Mayor John Dooley awards the Kootenay Kiltie Pipe Band the Freedom of the City in recognition of their 100th anniversary on Saturday. The award was accepted by Pipe Major David Hogg. Master Warrant Officer Shane Batch and Major Nils French of the 44th Engineer Squadron look on. The 44th squadron is a previous recipient of the award. Photo: Jake Sherman

Mayor John Dooley awards the Kootenay Kiltie Pipe Band the Freedom of the City in recognition of their 100th anniversary on Saturday. The award was accepted by Pipe Major David Hogg. Master Warrant Officer Shane Batch and Major Nils French of the 44th Engineer Squadron look on. The 44th squadron is a previous recipient of the award. Photo: Jake Sherman

Kootenay Kiltie Pipe Band awarded Freedom of the City

It is just the third time a group has ever been awarded the honour

Ten pipe bands from across the province and one from south of the border gathered in Nelson this weekend, but it was the Kootenay Kiltie Pipe Band who sat centre stage. On Saturday mayor John Dooley awarded the 100-year-old organization the Freedom of the City. It is the highest award a municipality can bestow upon a person or organization, and just the third time a local group has been awarded the honour.

Pipe Major David Hogg called it an honour and a privilege.

“One hundred years is a long time,” said Hogg.

“Coming up to join us this weekend we had Reid Maxwell from Simon Frasier University — who’s had lots of accolades in his own right — but he said he’s never, ever played in a pipe band who has had a 100th anniversary before. And he’s not likely to. I think that summarizes it for all of us today. Here we are. This organization is 100.”

Dooley praised the local organization for its contribution to the community and those surrounding Nelson. He called them ambassadors to the city.

“There is rarely a parade in the Kootenay region that they do not step up to the plate and represent our community,” said Dooley. “They are incredibly important to the fabric of our country, not only our city.”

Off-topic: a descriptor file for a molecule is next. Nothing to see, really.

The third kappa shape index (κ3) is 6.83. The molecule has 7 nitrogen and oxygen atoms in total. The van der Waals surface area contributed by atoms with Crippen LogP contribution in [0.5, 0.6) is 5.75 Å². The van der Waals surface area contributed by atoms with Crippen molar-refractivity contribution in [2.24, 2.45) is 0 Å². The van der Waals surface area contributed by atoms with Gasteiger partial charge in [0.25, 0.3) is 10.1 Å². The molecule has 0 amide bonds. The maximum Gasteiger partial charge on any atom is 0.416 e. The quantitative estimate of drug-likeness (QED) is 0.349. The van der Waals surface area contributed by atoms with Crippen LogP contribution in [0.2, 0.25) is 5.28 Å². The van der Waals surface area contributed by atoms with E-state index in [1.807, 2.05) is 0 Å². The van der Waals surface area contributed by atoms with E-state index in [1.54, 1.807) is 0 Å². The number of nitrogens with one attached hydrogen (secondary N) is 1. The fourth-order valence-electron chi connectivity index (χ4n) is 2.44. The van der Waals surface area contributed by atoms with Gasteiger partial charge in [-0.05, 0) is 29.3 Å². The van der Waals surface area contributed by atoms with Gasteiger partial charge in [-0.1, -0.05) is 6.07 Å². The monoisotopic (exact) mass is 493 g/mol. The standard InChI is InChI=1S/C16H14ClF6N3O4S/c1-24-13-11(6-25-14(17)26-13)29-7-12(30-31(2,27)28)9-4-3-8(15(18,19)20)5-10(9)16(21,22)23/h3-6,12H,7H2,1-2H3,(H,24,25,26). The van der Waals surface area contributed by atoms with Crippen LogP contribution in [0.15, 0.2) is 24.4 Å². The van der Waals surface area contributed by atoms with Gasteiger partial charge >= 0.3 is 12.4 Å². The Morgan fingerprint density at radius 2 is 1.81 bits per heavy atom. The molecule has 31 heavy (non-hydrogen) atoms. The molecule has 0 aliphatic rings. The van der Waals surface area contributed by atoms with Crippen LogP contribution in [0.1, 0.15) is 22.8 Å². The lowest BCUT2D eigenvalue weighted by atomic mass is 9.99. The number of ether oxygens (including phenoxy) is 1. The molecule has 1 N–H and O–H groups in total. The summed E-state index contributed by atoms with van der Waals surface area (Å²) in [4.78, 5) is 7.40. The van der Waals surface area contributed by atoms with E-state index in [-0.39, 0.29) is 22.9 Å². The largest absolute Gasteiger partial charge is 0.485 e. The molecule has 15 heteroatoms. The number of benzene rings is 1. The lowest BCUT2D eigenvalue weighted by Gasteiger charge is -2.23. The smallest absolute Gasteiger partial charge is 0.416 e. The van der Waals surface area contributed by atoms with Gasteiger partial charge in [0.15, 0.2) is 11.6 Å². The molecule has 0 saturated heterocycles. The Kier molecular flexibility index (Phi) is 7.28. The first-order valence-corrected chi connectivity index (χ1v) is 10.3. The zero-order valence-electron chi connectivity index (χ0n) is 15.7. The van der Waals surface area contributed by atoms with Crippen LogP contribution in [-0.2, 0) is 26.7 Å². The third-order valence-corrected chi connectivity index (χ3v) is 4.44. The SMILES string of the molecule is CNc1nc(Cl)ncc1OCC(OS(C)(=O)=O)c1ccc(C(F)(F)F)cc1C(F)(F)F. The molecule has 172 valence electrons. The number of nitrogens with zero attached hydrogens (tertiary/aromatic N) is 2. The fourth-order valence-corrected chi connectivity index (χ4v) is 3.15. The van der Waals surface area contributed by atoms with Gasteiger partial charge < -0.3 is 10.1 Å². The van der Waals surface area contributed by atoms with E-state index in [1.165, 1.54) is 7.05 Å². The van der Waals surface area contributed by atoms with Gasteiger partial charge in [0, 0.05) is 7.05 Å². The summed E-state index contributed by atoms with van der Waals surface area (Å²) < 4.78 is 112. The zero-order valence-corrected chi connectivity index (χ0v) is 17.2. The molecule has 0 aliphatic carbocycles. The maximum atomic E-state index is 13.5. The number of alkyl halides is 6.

Hogg recognized former members Patsy Wright and Norm Hamson, 84.

Hamson joined the local pipe band in the 1940s.

He said he had never seen so many pipe bands in one place before.

At least 65 people in West Kootenay/Boundary — 52 men and 13 women — and three armed forces units, have received freedom of the city or village since 1947.

— With files from Greg Nesteroff

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Pipe Major David Hogg addresses the crowd of pipe bands from across the province in Hall Street Plaza after the Kootenay Kiltie Pipe Band is awarded the Freedom of the City in recognition of their 100th anniversary on Saturday. Photo: Jake Sherman

Pipe Major David Hogg addresses the crowd of pipe bands from across the province in Hall Street Plaza after the Kootenay Kiltie Pipe Band is awarded the Freedom of the City in recognition of their 100th anniversary on Saturday. Photo: Jake Sherman

Pipe Major David Hogg honoured former members Norm Hamson, 84, and Patsy Wright, after the Kootenay Kiltie Pipe Band was awarded the Freedom of the City in recognition of their 100th anniversary on Saturday. Hamson said he had never seen this many pipe bands in one place before. He joined the local pipe band in the 1940s. Photo: Jake Sherman

Pipe Major David Hogg honoured former members Norm Hamson, 84, and Patsy Wright, after the Kootenay Kiltie Pipe Band was awarded the Freedom of the City in recognition of their 100th anniversary on Saturday. Hamson said he had never seen this many pipe bands in one place before. He joined the local pipe band in the 1940s. Photo: Jake Sherman

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